The main character is the person who undergoes important conflict and is necessary for advancing the story’s plot.

Some books have more than one main character, but let’s just stick with one to make it easy.

In A Right Love from a Wrong Wish, Vegeta is the main character. In Red Silver Hearts, May is the main character.

Who are the supporting characters? 

For example, does your main character have a best friend or a family member that is important throughout the story?

In A Right Love from a Wrong Wish, the female protagonist Bulma and the second male lead Goku are the main supporting characters. Bulma is vital to the plot because she is the one who influences Vegeta to open his heart again for romance. Goku is also a crucial character since he encourages Vegeta to change for the better by learning how to be a hero, rather than a villain. 

In Red Silver Hearts, Steven is the main supporting character. Steven provides May with advice and opportunities on how she can realize her dream of becoming a great Pokemon trainer. There are other supporting characters in this story, but I don’t want to include many spoilers since I am still writing the book.

Who is the antagonist or the oppositional force? 

The antagonist is the person who is against your main character. They are presented as the primary enemy, opponent, or rival to the protagonist.

One classic trope is for action and fantasy stories. Maybe the main character is a chosen hero who everyone is counting on to defend their kingdom. And the antagonist is a demon king who has been terrorizing the citizens for centuries.

If your story does not have an antagonist, then the main character would be pitted against an oppositional force. 

There is a video game called Among the Sleep

(Yes I know this blog post is about storytelling, but this game is relevant to what I’m saying. If you don’t want to hear spoilers about the game, then skip the next five paragraphs.)


Anyways, in Among the Sleep, it is a survival horror game where you play as a baby. If I recall correctly, you start off the game by playing in your room and then you receive a teddy bear as a gift from your mother. 

Later on, the game shows the main character sleeping in a crib with the new teddy bear. When it’s nighttime, the teddy bear is taken away from you. So you head out and eventually rescue the teddy bear.

Afterwards, you and the teddy bear go on adventures in the house where you have to hide from these demonic shadow creatures. I don’t think I really need to tell you what happens whenever these shadow creatures catch you.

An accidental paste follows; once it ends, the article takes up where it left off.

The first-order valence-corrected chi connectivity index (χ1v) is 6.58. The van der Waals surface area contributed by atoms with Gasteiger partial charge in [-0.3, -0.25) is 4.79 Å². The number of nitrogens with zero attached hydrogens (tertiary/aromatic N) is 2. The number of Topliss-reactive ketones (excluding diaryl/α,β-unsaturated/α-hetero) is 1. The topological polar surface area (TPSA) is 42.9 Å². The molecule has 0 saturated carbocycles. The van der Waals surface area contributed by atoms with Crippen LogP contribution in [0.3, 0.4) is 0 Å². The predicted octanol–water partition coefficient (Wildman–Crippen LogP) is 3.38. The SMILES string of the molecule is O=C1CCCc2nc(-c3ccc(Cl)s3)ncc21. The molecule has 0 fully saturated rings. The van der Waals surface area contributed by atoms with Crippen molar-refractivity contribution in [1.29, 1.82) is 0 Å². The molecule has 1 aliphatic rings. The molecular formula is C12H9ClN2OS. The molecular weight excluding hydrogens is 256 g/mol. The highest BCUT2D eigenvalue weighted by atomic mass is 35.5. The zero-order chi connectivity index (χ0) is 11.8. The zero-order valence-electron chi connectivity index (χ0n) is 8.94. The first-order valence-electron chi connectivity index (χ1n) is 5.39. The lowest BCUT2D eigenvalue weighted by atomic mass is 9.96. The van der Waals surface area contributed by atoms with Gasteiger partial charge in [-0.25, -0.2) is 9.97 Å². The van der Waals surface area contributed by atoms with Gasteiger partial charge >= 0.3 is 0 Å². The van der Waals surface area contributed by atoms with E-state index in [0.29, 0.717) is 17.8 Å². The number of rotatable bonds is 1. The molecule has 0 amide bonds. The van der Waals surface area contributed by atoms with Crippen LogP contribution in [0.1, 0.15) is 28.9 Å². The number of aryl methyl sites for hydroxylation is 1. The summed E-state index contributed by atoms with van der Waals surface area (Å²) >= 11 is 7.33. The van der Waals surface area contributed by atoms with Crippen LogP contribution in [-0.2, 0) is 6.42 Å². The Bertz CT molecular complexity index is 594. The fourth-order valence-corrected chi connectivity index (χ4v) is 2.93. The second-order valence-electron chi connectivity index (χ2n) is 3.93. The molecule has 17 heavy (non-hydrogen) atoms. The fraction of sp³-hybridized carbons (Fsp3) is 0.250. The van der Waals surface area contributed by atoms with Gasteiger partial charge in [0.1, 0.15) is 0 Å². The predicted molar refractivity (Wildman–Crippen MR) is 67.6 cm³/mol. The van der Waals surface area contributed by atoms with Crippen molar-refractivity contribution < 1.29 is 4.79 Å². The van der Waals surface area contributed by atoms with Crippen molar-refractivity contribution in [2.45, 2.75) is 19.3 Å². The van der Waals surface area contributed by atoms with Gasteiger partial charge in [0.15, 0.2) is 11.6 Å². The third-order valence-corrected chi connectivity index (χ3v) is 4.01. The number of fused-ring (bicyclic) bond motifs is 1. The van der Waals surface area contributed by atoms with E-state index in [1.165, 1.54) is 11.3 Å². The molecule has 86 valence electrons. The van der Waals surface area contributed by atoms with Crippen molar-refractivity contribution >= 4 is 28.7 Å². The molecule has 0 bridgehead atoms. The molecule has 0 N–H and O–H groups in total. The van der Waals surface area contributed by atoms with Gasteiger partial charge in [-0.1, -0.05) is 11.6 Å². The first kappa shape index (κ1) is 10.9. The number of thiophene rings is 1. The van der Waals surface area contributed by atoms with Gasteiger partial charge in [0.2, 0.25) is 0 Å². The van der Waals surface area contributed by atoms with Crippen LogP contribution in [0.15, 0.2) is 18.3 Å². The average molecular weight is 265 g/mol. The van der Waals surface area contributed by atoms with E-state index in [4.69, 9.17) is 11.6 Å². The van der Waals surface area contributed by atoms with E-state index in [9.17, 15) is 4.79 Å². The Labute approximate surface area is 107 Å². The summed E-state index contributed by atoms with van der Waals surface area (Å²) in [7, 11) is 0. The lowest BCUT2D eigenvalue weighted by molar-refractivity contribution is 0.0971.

In the game, it shows these beasts as physical threats. The real twist is when you find out that these creatures never really existed in the game world. It was all part of the baby’s imagination. These creatures were the main character’s oppositional forces.

While the game technically does have an antagonist, a lot of the antagonism shown was psychological trauma depicted from the baby’s mind.


So even if there isn’t another character physically hurting the main character, the oppositional force could even be the main character’s mind or a natural disaster like a fire or a flood.

Another thing to identify is the setting. 

Where and when does your story take place? 

If you are writing about students in college, are the characters going to a community college or a fancy university? 

If you are writing about a setting that never existed on Earth, so let’s say, if you’re writing a science fiction story, then what planet or world does the story take place in? You can write about anything you want since there is room to make up the entire setting.

If you use a current or past era from Earth, then I recommend that you do research to understand the culture so that your story would be more realistic and relatable. 

For example, this applies if you write about a story about African tribes or the Greek and Roman Gods. It’s best to read about it first so that it can help you develop your story.

I’ve seen people fact-check online. And people even asked me questions about my books.

You can also include disclaimers that while your story is based off of real-life events, it is still a work of fiction.

One last important element is to think about the conflict in the story. 

What challenges does the main character face? How do they overcome them? And does every conflict have a solution?

In my book A Right Love from a Wrong Wish, Vegeta goes through a few main conflicts. 

First off, he is jealous of his rival Goku. Vegeta is the Prince of all Saiyans and he wants to be known to the entire world that he is the best warrior. But Goku poses a problem to Vegeta’s goal ever since he unlocked a great power called Super-Saiyan. So Goku is known as Earth’s greatest warrior.

To combat this conflict, Vegeta trains his body everyday in the gravity machine. It is an invention created by the Capsule Corp company that produces greater masses of gravity. If an average person were to step inside the machine, then the heavy weight would force them to the ground or crush them completely. Vegeta is not human, so he is able to withstand this type of treatment.